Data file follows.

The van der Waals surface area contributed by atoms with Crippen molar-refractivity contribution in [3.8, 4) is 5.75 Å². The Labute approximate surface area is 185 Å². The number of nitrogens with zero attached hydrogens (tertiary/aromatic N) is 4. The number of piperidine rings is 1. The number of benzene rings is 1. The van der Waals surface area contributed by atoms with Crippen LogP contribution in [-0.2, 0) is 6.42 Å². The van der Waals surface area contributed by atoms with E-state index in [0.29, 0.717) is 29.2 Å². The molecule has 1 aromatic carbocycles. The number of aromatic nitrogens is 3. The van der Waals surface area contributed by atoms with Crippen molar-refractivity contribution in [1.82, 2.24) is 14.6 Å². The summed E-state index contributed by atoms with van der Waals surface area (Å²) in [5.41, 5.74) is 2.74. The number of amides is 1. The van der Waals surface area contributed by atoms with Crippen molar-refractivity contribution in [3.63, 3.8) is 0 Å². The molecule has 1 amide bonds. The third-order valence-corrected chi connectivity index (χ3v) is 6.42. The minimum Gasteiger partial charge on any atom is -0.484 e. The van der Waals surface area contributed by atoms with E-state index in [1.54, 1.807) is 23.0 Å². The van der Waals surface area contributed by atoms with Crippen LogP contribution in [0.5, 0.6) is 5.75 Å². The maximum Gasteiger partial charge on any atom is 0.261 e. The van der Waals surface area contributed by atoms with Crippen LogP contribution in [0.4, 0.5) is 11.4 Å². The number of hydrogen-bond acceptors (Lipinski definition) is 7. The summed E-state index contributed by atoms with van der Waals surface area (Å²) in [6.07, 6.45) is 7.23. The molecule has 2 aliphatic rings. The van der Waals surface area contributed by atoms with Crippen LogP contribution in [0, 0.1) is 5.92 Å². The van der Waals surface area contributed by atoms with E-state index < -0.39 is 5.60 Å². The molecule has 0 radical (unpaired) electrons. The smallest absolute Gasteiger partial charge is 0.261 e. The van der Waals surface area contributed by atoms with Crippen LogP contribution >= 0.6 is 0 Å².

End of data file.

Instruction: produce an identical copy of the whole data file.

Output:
The van der Waals surface area contributed by atoms with Crippen molar-refractivity contribution in [3.8, 4) is 5.75 Å². The Labute approximate surface area is 185 Å². The number of nitrogens with zero attached hydrogens (tertiary/aromatic N) is 4. The number of piperidine rings is 1. The number of benzene rings is 1. The van der Waals surface area contributed by atoms with Crippen LogP contribution in [-0.2, 0) is 6.42 Å². The van der Waals surface area contributed by atoms with E-state index in [0.29, 0.717) is 29.2 Å². The molecule has 1 aromatic carbocycles. The number of aromatic nitrogens is 3. The van der Waals surface area contributed by atoms with Crippen molar-refractivity contribution in [1.82, 2.24) is 14.6 Å². The summed E-state index contributed by atoms with van der Waals surface area (Å²) in [5.41, 5.74) is 2.74. The number of amides is 1. The van der Waals surface area contributed by atoms with Crippen molar-refractivity contribution in [3.63, 3.8) is 0 Å². The molecule has 1 amide bonds. The third-order valence-corrected chi connectivity index (χ3v) is 6.42. The minimum Gasteiger partial charge on any atom is -0.484 e. The van der Waals surface area contributed by atoms with E-state index in [1.54, 1.807) is 23.0 Å². The van der Waals surface area contributed by atoms with Crippen LogP contribution in [0.5, 0.6) is 5.75 Å². The maximum Gasteiger partial charge on any atom is 0.261 e. The van der Waals surface area contributed by atoms with Crippen LogP contribution in [0.4, 0.5) is 11.4 Å². The number of hydrogen-bond acceptors (Lipinski definition) is 7. The summed E-state index contributed by atoms with van der Waals surface area (Å²) in [6.07, 6.45) is 7.23. The molecule has 2 aliphatic rings. The van der Waals surface area contributed by atoms with Crippen LogP contribution in [0, 0.1) is 5.92 Å². The van der Waals surface area contributed by atoms with E-state index < -0.39 is 5.60 Å². The molecule has 0 radical (unpaired) electrons. The smallest absolute Gasteiger partial charge is 0.261 e. The van der Waals surface area contributed by atoms with Crippen LogP contribution >= 0.6 is 0 Å².